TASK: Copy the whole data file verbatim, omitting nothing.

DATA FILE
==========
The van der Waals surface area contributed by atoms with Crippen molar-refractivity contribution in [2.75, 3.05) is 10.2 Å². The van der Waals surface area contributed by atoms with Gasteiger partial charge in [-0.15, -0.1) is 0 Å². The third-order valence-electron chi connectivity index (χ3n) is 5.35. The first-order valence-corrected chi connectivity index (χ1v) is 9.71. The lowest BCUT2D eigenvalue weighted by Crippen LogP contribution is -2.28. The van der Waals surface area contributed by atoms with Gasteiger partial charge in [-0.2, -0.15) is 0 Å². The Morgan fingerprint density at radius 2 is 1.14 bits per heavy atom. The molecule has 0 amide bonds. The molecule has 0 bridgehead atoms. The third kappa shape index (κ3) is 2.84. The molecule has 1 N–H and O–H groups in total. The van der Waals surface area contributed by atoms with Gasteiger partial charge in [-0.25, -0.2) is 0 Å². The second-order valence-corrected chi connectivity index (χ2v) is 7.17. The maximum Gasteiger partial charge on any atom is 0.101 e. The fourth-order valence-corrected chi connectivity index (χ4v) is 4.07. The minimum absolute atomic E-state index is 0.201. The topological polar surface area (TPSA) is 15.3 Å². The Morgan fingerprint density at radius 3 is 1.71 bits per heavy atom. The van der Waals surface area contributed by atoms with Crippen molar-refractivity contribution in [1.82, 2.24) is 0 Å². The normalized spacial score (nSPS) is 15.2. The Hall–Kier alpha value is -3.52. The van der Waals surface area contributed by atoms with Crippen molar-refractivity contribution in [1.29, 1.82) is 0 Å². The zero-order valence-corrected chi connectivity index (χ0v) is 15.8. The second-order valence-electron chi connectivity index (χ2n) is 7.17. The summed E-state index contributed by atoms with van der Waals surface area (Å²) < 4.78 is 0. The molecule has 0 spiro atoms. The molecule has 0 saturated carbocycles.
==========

The van der Waals surface area contributed by atoms with Crippen molar-refractivity contribution in [2.75, 3.05) is 10.2 Å². The van der Waals surface area contributed by atoms with Gasteiger partial charge in [-0.15, -0.1) is 0 Å². The third-order valence-electron chi connectivity index (χ3n) is 5.35. The first-order valence-corrected chi connectivity index (χ1v) is 9.71. The lowest BCUT2D eigenvalue weighted by Crippen LogP contribution is -2.28. The van der Waals surface area contributed by atoms with Gasteiger partial charge in [-0.2, -0.15) is 0 Å². The Morgan fingerprint density at radius 2 is 1.14 bits per heavy atom. The molecule has 0 amide bonds. The molecule has 0 bridgehead atoms. The third kappa shape index (κ3) is 2.84. The molecule has 1 N–H and O–H groups in total. The van der Waals surface area contributed by atoms with Gasteiger partial charge in [-0.25, -0.2) is 0 Å². The second-order valence-corrected chi connectivity index (χ2v) is 7.17. The maximum Gasteiger partial charge on any atom is 0.101 e. The fourth-order valence-corrected chi connectivity index (χ4v) is 4.07. The minimum absolute atomic E-state index is 0.201. The topological polar surface area (TPSA) is 15.3 Å². The Morgan fingerprint density at radius 3 is 1.71 bits per heavy atom. The van der Waals surface area contributed by atoms with Crippen molar-refractivity contribution in [1.82, 2.24) is 0 Å². The normalized spacial score (nSPS) is 15.2. The Hall–Kier alpha value is -3.52. The van der Waals surface area contributed by atoms with Crippen molar-refractivity contribution in [1.29, 1.82) is 0 Å². The zero-order valence-corrected chi connectivity index (χ0v) is 15.8. The second-order valence-electron chi connectivity index (χ2n) is 7.17. The summed E-state index contributed by atoms with van der Waals surface area (Å²) < 4.78 is 0. The molecule has 0 spiro atoms. The molecule has 0 saturated carbocycles.